macrusk Proud Daughter of a Canadian WWII Veteran

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  10. macrusk

    macrusk Proud Daughter of a Canadian WWII Veteran

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  11. macrusk

    macrusk Proud Daughter of a Canadian WWII Veteran

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  12. macrusk

    macrusk Proud Daughter of a Canadian WWII Veteran

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  13. LRusso216

    LRusso216 Graybeard Patron  

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    I merged these two threads at the requests of the original two posters.
     
  14. sonofacameron

    sonofacameron Member

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    Attached photos of the memorial to the 82nd ? Airborne, their landing zone near Grave Bridge, Holland. They represent the parachutes.
     

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  15. Biak

    Biak Adjutant Patron  

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    Springfield Illinois near the WW2 Veterans Memorial.

    [​IMG]

    WW2 Memorial Springfield, Illinois
    [​IMG]
     
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  16. macrusk

    macrusk Proud Daughter of a Canadian WWII Veteran

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    View attachment 12793

    The Abbey d'Ardennes

    An exerpt of their story from:
    Abbaye d'Ardenne - Veterans Affairs Canada

    As many as 156 Canadian prisoners of war are believed to have been executed by the 12th SS Panzer Division (the Hitler Youth) in the days and weeks following the D-Day landings. In scattered groups, in various pockets of the Normandy countryside, they were taken aside and shot.

    A total of 20 Canadians were executed near Villons-les-Buissons in the Abbaye d'Ardenne, a massive collection of mediaeval buildings -- including an early Gothic church and several farm buildings -- encircled by walls and surrounded by grainfields. This was where Kurt Meyer, Commander of the 25th Panzer Grenadier Regiment (of the 12th Panzer Division), had established his headquarters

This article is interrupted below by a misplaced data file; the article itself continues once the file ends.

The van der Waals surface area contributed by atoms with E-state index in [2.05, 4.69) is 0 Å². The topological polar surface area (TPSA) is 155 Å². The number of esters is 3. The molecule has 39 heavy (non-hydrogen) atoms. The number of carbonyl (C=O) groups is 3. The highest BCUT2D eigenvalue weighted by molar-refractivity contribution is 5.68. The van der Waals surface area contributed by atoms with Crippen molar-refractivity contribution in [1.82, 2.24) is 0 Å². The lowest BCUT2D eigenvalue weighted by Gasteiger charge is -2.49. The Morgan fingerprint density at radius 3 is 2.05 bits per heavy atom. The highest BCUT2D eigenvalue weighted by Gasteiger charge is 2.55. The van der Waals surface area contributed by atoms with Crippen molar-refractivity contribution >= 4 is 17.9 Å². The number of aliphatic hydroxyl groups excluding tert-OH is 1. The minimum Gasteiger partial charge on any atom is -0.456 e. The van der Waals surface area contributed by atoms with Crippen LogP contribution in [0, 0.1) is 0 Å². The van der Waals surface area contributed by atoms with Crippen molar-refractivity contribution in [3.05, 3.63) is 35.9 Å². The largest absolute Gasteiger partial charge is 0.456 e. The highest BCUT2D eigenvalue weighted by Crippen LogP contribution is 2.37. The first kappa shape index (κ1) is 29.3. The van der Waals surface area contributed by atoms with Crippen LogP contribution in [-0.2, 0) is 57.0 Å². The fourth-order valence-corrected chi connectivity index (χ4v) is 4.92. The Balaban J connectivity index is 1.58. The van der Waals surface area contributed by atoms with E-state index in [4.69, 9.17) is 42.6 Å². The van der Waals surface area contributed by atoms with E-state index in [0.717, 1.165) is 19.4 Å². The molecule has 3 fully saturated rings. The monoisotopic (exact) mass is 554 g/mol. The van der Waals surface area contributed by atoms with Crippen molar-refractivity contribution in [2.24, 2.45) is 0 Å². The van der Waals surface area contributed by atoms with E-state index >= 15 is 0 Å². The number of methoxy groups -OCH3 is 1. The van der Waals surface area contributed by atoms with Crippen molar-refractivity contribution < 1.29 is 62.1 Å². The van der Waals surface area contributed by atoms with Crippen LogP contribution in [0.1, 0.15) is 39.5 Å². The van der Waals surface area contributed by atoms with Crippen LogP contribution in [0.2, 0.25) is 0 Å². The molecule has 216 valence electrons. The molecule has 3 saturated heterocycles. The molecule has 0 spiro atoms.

North Nova Scotia Highlanders
    27th Canadian Armoured Regiment
    (Bolt, Philp and Lockhead had been members of Lt. Windsor's tank crew on D-Day.)


    These Canadian POWs were:
    On June 17 it is believed two more Canadians were executed here -- Lieutenant Fred Williams and Lance-corporal George Pollard, both of the Stormont, Dundas and Glengarry Highlanders. They had been patrolling for disabled German tanks near Buron and went missing. It is known that two wounded Canadian POWs were evacuated by the Germans to the abbey's first-aid post on June 17. Witnesses later reported hearing shots in the vicinity of the abbey at two different times that day.

    The Abbaye d'Ardenne was liberated by the Regina Rifles shortly before midnight on July 8. Their members discovered the body of Lt. Williams (who is buried in the Beny-sur-Mer Canadian War Cemetery), however no trace of LCpl. Pollard was ever found. The Bayeux Memorial (near the Bayeux War Cemetery) lists him as missing.